How Fluoride Benefits Your Dental Health By Dr. Degel on March 02, 2017

A giant tooth modelThe team at Astoria Dental Group has plenty of options when it comes to the fight against cavities. Using comprehensive general dentistry treatments, we can enhance the health and beauty of your smile by strengthening your teeth. Careful use of fluoride is a common part of improving your smile, and it can start at an early age.

Many people have a spotty idea of what fluoride is and the role it plays in dental health. Let's cover some of the basics about fluoride right now.

What Is Fluoride?

Fluoride is a mineral that occurs naturally in nature. In basic terms, fluoride helps strengthen the enamel layer of your teeth, preventing cavities from forming and keeping your teeth strong and healthy in the process.

Deminaeralization and Reminaeralization

Everyday, a process of deminaeralization and reminaeralization occurs. During deminaeralization, essential minerals are lost from a tooth's enamel due to acidity in the mouth caused by plaque and oral bacteria. Reminaeralization involves fluoride, calcium, and phosphate being redeposited to enamel layer thanks to food, water, and your saliva.

When deminaeralization occurs without sufficient reminaeralization, tooth decay becomes more likely.

Why Is Fluoride So Important?

Fluoride helps make the tooth enamel more resistant to oral bacteria, plaque, and sugars in the mouth. It is also an important part of reversing minor tooth decay and preventing cavities.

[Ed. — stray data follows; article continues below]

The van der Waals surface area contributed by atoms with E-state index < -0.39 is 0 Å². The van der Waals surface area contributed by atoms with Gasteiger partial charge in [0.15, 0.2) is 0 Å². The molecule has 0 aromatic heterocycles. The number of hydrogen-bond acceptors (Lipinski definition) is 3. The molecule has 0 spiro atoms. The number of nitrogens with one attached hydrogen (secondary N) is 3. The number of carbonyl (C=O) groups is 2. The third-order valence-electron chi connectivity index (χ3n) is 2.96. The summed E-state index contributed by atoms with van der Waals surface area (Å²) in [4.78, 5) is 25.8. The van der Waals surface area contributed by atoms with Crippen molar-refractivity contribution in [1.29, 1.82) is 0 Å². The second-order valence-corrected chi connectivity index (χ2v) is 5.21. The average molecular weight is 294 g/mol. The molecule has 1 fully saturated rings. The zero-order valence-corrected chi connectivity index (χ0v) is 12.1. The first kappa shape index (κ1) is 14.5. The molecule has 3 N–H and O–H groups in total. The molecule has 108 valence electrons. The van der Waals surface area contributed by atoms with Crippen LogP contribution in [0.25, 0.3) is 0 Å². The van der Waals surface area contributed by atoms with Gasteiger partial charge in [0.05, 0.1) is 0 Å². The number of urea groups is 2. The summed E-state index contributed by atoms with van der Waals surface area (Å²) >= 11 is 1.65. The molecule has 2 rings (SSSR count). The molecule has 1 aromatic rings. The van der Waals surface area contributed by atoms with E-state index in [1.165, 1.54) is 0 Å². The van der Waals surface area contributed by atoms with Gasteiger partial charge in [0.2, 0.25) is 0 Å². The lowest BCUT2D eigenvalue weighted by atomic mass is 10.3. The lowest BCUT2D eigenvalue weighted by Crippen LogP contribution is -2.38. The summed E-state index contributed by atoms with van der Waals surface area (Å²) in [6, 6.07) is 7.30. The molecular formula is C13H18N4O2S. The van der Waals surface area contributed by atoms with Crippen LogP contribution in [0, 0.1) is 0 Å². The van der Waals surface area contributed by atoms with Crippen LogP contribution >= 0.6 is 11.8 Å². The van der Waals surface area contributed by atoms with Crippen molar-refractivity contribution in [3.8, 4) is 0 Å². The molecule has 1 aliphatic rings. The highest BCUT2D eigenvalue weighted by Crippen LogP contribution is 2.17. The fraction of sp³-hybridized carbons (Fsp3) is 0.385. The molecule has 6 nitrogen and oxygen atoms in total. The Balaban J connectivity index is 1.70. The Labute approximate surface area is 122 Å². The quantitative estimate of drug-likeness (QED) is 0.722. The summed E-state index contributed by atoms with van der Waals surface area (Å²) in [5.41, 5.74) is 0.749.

Given how important fluoride is for these purposes, intake of fluoride is critical during childhood. Many health experts recommend that regular, healthy intake of fluoride be part of a child's diet between the ages of 6 months and 16 years old. This helps with lasting dental health and cavity resistance in the future.

Sources of Fluoride

There are many sources of fluoride out there. This includes the following:

  • Drinking water
  • Vitamin D milk
  • Bread
  • Cereals
  • Toothpastes
  • Mouthwashes
  • Fluoride supplements

It's also common for children to undergo fluoride treatments with their dentist during their formative years. Of course, these treatments are carefully monitored, and the use of supplements is also carefully considered by dentists and dental health professionals.

Is It Possible to Get Too Much Fluoride?

Yes, it is possible for a person to have too much fluoride in their system. This is especially important to consider in children who are age 8 and younger.

About Dental Fluorosis

Too much fluoride in developing teeth can lead to dental fluorosis, characterized in mild and moderate cases by white blotches and patches on the teeth. Severe dental fluorosis can cause teeth to be brown in color.

Frequently swallowing toothpaste at a young age is a common cause of this condition. For perspective, swallowed toothpaste has 1,000 times the fluoride per milligram than fluoridated drinking water.

Tips for Avoiding Dental Fluorosis

During a child's formative years, their dentist will carefully monitor fluoride intake. Parents should also be aware of products with fluoride in them, making sure that their children only use these items as advised by their dentist. No toothpaste or mouthwash should be ingested.

Contact Astoria Dental Group

For more information about fluoride and how you can have a healthy and beautiful smile, be sure to contact our advanced dental care center today. The team at Astoria Dental Group looks forward to your visit and discussing dental wellness with you in greater detail.

Related to This

Doctors Carmen Every-Degel and Clifford Degel

Astoria Dental Group

Our doctors are widely recognized for their contributions to the field of dentistry. They are members of various prestigious organizations, including: 

  • Academy of General Dentistry 
  • American Academy of Implant Dentistry 
  • International Congress of Oral Implantologists 
  • American Dental Association

If you are ready to transform your smile with Astoria Dental Group, request a consultation online or call us in Queens at (718) 278-1123.

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